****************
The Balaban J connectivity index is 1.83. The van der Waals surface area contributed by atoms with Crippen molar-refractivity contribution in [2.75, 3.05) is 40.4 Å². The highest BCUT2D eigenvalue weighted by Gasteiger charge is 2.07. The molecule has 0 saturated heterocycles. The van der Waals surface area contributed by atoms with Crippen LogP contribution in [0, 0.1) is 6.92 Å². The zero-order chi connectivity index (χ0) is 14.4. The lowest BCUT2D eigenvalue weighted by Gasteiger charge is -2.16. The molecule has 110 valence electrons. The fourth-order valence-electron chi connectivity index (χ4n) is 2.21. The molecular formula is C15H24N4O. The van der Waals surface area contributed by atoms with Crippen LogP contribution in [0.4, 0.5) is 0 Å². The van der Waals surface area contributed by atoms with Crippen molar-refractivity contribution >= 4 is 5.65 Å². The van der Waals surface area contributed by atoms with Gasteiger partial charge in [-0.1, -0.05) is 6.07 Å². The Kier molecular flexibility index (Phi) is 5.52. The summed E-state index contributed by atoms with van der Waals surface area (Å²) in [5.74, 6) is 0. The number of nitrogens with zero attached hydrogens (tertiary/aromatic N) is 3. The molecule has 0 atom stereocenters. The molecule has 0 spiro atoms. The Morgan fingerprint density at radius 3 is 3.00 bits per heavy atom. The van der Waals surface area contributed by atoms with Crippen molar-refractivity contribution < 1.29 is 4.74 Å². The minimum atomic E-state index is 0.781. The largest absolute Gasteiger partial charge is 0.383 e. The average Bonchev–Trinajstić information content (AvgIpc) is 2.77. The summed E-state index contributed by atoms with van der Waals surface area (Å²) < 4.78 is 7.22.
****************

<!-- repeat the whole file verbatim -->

The Balaban J connectivity index is 1.83. The van der Waals surface area contributed by atoms with Crippen molar-refractivity contribution in [2.75, 3.05) is 40.4 Å². The highest BCUT2D eigenvalue weighted by Gasteiger charge is 2.07. The molecule has 0 saturated heterocycles. The van der Waals surface area contributed by atoms with Crippen LogP contribution in [0, 0.1) is 6.92 Å². The zero-order chi connectivity index (χ0) is 14.4. The lowest BCUT2D eigenvalue weighted by Gasteiger charge is -2.16. The molecule has 110 valence electrons. The fourth-order valence-electron chi connectivity index (χ4n) is 2.21. The molecular formula is C15H24N4O. The van der Waals surface area contributed by atoms with Crippen LogP contribution in [0.4, 0.5) is 0 Å². The van der Waals surface area contributed by atoms with Crippen molar-refractivity contribution >= 4 is 5.65 Å². The van der Waals surface area contributed by atoms with Gasteiger partial charge in [-0.1, -0.05) is 6.07 Å². The Kier molecular flexibility index (Phi) is 5.52. The summed E-state index contributed by atoms with van der Waals surface area (Å²) in [5.74, 6) is 0. The number of nitrogens with zero attached hydrogens (tertiary/aromatic N) is 3. The molecule has 0 atom stereocenters. The molecule has 0 spiro atoms. The Morgan fingerprint density at radius 3 is 3.00 bits per heavy atom. The van der Waals surface area contributed by atoms with Crippen molar-refractivity contribution < 1.29 is 4.74 Å². The minimum atomic E-state index is 0.781. The largest absolute Gasteiger partial charge is 0.383 e. The average Bonchev–Trinajstić information content (AvgIpc) is 2.77. The summed E-state index contributed by atoms with van der Waals surface area (Å²) < 4.78 is 7.22.